• Neural crest cells migrate to truncal and bulbar ridges that spiral and fuse to form aorticopulmonary septum → forming ascending aorta and pulmonary trunk
  • Also fuses with muscular portion of ventricular septum → forms membranous interventricular septum
  • Defect (due to failure of migration of neural crest cells): 
    • Transposition of great vessels (TGV)
    • Tetralogy of Fallot
    • Persistent truncus arteriosus

Valve development

  • Semilunar (aortic/pulmonic) valves: derived from endocardial cushions of outflow tract
  • AV (mitral/tricuspid) valves: derived from fused endocardial cushions of AV canal
  • Defects lead to stenotic, regurgitant, atretic (e.g., tricuspid atresia), or displaced (e.g., Ebstein anomaly) valves

Fetal Circulation

  • Placenta brings blood through the umbilical vein (80% oxygen saturation and PO2 of approximately 30 mm Hg)
    • Umbilical arteries have low oxygen saturation
  • Ductus venosus:
    • Allows blood to bypass the liver
    • Transports blood to IVC from the umbilical vein
    • Blood is slightly deoxygenated due to mixing
  • Pathway of oxygenated blood from IVC back to placenta:
    • Blood hits atrial septum → pushes the valve of the foramen ovale (2/3 to LA, 1/3 to lungs) → LA → LV → aorta → common iliac arteries → umbilical arteries → placenta
    • Mnemonic: Remember O for Oxygenated blood as well as for Ovale.
  • Pathway of deoxygenated blood from SVC: 
    • SVC → RA → RV → pulmonary trunk → ductus arteriosus → descending aorta → common iliac arteries → umbilical arteries → placenta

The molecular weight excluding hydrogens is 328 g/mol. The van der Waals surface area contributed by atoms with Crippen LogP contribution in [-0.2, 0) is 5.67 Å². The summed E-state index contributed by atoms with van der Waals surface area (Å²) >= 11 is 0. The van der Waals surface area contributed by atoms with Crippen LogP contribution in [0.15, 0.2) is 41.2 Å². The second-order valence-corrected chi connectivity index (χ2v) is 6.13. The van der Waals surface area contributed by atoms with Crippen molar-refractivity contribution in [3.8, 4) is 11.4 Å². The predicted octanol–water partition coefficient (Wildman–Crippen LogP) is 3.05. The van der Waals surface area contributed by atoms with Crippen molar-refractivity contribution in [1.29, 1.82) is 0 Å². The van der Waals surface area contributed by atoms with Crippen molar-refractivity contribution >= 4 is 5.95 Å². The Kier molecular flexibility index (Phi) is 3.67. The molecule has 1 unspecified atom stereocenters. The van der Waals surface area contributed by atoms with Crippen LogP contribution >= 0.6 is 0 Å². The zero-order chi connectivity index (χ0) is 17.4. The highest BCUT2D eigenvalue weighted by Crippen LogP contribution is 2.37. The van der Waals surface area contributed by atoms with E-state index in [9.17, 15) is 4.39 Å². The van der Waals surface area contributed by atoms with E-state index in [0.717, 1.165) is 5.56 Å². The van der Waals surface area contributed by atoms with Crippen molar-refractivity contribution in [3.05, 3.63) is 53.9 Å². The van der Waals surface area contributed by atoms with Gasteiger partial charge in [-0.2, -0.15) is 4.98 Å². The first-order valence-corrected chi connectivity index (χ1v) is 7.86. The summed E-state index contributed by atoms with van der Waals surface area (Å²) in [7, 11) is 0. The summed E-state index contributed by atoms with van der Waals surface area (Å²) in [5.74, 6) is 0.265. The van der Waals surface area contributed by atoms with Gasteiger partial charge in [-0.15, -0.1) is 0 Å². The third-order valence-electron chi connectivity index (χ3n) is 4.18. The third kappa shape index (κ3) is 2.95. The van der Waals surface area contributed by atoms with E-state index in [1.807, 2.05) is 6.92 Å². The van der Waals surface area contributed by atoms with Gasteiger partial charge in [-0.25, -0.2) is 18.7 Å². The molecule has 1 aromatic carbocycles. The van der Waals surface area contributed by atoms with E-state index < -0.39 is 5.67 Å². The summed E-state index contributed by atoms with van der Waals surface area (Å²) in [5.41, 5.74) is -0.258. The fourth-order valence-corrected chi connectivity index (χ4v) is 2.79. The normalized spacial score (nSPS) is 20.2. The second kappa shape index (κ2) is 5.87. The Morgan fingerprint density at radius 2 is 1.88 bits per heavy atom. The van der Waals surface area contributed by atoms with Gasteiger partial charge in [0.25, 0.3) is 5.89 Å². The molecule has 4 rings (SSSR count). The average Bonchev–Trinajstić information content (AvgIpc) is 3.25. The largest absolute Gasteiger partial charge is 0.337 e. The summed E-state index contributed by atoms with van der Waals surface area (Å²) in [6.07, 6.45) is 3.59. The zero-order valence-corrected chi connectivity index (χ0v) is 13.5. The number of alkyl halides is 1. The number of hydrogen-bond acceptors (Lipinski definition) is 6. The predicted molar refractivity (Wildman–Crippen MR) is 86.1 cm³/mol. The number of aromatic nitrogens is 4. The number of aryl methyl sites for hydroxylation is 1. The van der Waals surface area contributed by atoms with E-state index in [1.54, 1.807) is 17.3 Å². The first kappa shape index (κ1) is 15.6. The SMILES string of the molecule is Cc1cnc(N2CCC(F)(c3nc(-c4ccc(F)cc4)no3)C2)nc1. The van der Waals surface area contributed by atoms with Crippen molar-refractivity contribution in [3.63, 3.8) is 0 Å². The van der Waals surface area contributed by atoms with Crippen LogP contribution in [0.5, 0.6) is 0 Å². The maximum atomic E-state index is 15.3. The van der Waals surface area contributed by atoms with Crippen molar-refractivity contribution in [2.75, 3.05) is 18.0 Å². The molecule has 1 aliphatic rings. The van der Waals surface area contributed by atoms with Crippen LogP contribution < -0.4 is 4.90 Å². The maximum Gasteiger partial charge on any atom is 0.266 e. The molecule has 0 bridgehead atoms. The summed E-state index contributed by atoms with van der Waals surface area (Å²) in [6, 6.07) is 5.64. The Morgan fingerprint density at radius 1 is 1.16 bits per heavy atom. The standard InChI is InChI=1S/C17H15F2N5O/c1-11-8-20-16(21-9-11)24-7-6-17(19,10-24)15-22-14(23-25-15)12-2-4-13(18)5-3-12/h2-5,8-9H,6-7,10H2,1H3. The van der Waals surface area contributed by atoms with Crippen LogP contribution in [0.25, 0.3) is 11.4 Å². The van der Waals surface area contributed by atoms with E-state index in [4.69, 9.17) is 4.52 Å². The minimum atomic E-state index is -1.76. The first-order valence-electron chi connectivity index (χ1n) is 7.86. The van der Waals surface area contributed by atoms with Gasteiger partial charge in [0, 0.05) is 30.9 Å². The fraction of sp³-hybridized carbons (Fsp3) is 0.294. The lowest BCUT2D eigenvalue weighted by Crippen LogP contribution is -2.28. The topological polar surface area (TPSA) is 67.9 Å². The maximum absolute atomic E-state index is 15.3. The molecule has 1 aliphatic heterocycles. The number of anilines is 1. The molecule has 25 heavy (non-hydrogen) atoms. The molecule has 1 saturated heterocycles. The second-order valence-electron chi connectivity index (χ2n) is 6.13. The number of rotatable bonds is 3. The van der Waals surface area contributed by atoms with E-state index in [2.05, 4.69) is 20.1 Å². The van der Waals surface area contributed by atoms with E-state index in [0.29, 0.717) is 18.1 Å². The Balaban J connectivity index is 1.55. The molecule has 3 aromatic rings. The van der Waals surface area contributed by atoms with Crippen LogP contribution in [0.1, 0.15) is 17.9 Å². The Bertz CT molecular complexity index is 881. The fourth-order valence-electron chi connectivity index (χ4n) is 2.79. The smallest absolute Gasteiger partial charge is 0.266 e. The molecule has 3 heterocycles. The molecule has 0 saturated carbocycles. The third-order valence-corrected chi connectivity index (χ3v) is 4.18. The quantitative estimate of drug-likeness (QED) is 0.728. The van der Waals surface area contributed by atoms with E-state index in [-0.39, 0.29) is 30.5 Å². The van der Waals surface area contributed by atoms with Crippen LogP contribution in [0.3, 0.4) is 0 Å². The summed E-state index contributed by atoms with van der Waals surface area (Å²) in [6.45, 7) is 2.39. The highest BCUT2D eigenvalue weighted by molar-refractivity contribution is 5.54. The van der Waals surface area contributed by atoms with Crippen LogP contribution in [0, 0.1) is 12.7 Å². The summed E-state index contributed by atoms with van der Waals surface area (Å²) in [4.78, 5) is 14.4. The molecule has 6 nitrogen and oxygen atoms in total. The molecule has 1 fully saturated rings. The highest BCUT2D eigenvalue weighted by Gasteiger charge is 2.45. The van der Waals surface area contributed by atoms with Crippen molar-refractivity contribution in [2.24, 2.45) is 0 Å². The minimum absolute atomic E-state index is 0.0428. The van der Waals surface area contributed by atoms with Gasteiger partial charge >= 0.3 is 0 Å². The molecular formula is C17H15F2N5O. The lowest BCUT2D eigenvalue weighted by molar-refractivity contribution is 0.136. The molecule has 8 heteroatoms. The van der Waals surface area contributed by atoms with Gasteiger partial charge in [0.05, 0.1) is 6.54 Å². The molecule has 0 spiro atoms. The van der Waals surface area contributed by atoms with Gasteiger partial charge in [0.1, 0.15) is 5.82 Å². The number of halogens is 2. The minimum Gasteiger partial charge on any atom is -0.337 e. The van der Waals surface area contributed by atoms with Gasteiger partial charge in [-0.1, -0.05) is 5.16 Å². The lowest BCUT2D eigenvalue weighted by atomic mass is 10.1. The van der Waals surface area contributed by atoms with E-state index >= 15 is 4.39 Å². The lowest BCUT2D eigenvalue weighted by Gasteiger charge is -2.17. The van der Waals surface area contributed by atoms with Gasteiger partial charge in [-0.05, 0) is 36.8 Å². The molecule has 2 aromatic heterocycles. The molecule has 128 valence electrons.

• This shunt is due to high fetal pulmonary arterial resistance (partly because of low oxygen tension).
    • Mnemonic: Remember D for deoxygenated blood as well as for Ductus arteriosus and Descending aorta.
  • Transition from fetal to adult circulation:
    • At birth, infant takes first breath → decreased resistance in pulmonary vasculature → increased left atrial pressure in relation to right atrial pressure, leading to the closing of the foramen ovale (becomes the fossa ovalis)
    • ↑ In oxygen (from respiration) and ↓ in prostaglandins (from placental separation) → closure of ductus arteriosus
  • Fetal-postnatal derivatives:
    • Umbilical vein → ligamentum teres hepatis (round ligament – contained in falciform ligament)
    • Umbilical arteries → medial umbilical ligaments
    • Ductus venosus → ligamentum venosum
    • Ductus arteriosus → ligamentum arteriosum (near left recurrent laryngeal nerve)